Improving your Credit Score

One of the most crucial steps to take before buying a home is establishing or improving your credit score. A credit score is a statistical method to determine the likelihood of an individual paying  back the money he or she has borrowed. When you apply for a credit card, mortgage, or for any kind of financing, your credit score is checked. Credit reporting makes it possible for stores to accept checks, for banks to  issue credit or debit cards, and for corporations to manage their operations.  Depending on your credit score, lenders will determine what risk you pose to  them. According to financial theory, increased credit risk means that a risk premium must be added to the price at  which money is borrowed. Basically, if you have a poor credit score, lenders  will not shun you (unless it is utterly awful); instead, they’ll lend you money  at a higher rate than the one paid by someone with a better credit score.

So, how can you improve your credit score?

1. Get copies of your credit report–then make sure information is correct.

Go to http://www.annualcreditreport.com/. This is the only authorized online source for a free credit report. Under federal law, you can get a free report from each of the three national credit reporting companies every twelve months.

You can also call 877-322-8228 or complete the Annual Credit Report Request Form and mail it to Annual Credit Report Request Service, P.O. Box 105281, Atlanta, GA 30348-5281.

 

2. Pay your bills on time.

One of the most important things you can do to improve your credit score is pay your bills by the due date. You can set up automatic payments from your bank account to help you pay on time, but be sure you have enough money in your account to avoid overdraft fees.

 

3. Understand how your credit score is determined.

Your credit score is usually based on the answers to these questions:

  • Do you pay your bills on time? The answer to this question is very important. If you have paid bills late, have had an account referred to a collection agency, or have ever declared bankruptcy, this history will show up in your credit report.
  • What is your outstanding debt? Many scoring models compare the amount of debt you have and your credit limits. If the amount you owe is close to your credit limit, it is likely to have a negative effect on your score.
  • How long is your credit history? A short credit history may have a negative effect on your score, but a short history can be offset by other factors, such as timely payments and low balances.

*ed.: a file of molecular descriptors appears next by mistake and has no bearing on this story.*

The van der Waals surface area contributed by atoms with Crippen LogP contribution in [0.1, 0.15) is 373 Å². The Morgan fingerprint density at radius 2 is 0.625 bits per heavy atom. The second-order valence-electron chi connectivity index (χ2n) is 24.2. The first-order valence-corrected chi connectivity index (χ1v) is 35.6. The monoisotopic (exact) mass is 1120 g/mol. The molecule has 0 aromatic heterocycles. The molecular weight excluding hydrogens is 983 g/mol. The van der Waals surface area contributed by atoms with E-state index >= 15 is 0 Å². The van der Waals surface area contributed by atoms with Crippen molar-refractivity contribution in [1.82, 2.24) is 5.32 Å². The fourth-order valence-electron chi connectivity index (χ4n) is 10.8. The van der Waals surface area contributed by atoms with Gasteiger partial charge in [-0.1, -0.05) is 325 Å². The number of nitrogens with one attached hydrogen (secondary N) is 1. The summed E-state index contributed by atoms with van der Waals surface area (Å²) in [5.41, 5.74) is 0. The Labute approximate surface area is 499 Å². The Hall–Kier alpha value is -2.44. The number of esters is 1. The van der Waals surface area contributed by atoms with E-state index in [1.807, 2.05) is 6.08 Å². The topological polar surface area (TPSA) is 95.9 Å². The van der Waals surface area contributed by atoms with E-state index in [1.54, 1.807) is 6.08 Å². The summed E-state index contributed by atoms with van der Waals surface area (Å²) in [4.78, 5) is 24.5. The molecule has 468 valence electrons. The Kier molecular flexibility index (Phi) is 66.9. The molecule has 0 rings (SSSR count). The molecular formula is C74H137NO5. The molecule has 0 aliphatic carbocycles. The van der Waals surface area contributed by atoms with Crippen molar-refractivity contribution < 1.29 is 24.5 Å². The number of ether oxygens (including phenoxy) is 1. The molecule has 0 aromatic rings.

• Have you applied for new credit recently? If you have applied for too many new accounts recently, that may negatively affect your score. However, if you request a copy of your own credit report, or if creditors are monitoring your account or looking at credit reports to make prescreened credit offers, these inquiries about your credit history are not counted as applications for credit.
  • How many and what types of credit accounts do you have? Many credit-scoring models consider the number and type of credit accounts you have. A mix of installment loans and credit cards may improve your score. However, too many finance company accounts or credit cards might hurt your score.

To learn more about credit scoring, see the Federal Trade Commission’s website, Facts for Consumers.

 

4. Learn the legal steps to take to improve your credit report.

The Federal Trade Commission’s “Building a Better Credit Report” has information on correcting errors in your report, tips on dealing with debt and avoiding scams–and more.

5. Beware of credit-repair scams.

Sometimes doing it yourself is the best way to repair your credit. The Federal Trade Commission’s “Credit Repair: How to Help Yourself” explains how you can improve your creditworthiness and lists legitimate resources for low-cost or no-cost help.

Sources:  http://www.federalreserve.gov/consumerinfo/fivetips_creditscore.htm 7 Dec 2012

http://www.investopedia.com/articles/00/091800.asp#axzz2EOp8AQyV 7 Dec 2012

 

Greater Pensacola, FL Real Estate Experts – Making It Happen for Buyers and Sellers!

Grand Realty is a greater Pensacola real estate company that opened its doors in June of 2003. We strive to help all of our clients with their individual real estate needs, whether it’s buying a home in Pensacola FL and the surrounding area or selling their existing Pensacola property.

We have approximately 30 agents with a wide range of specialties that include:

  • Pensacola new home buyers
  • Pensacola short sales
  • Pensacola Foreclosures
  • Pensacola Investment properties
  • Pensacola commercial properties
  • Pensacola vacant land
  • Pensacola water front properties

Grand Realty is also proud to say we have agents who are bilingual, Spanish and Chinese that are placed throughout a good majority of Northwest Florida including Pensacola, Milton, Pace, Navarre, Perdido Key, Jay, Cantonment, Gulf Breeze, and Navarre. The Broker of Grand Realty is also licensed in Alabama. Please feel free to email or give us a call, and from everyone at Grand Realty, thanks for your business!

Grand Realty
3806 Hwy 90, Pace, FL 32571
Office Phone: 850-512-1185
Office Fax: 850-512-1195
Email: Office@GrandRealty.net

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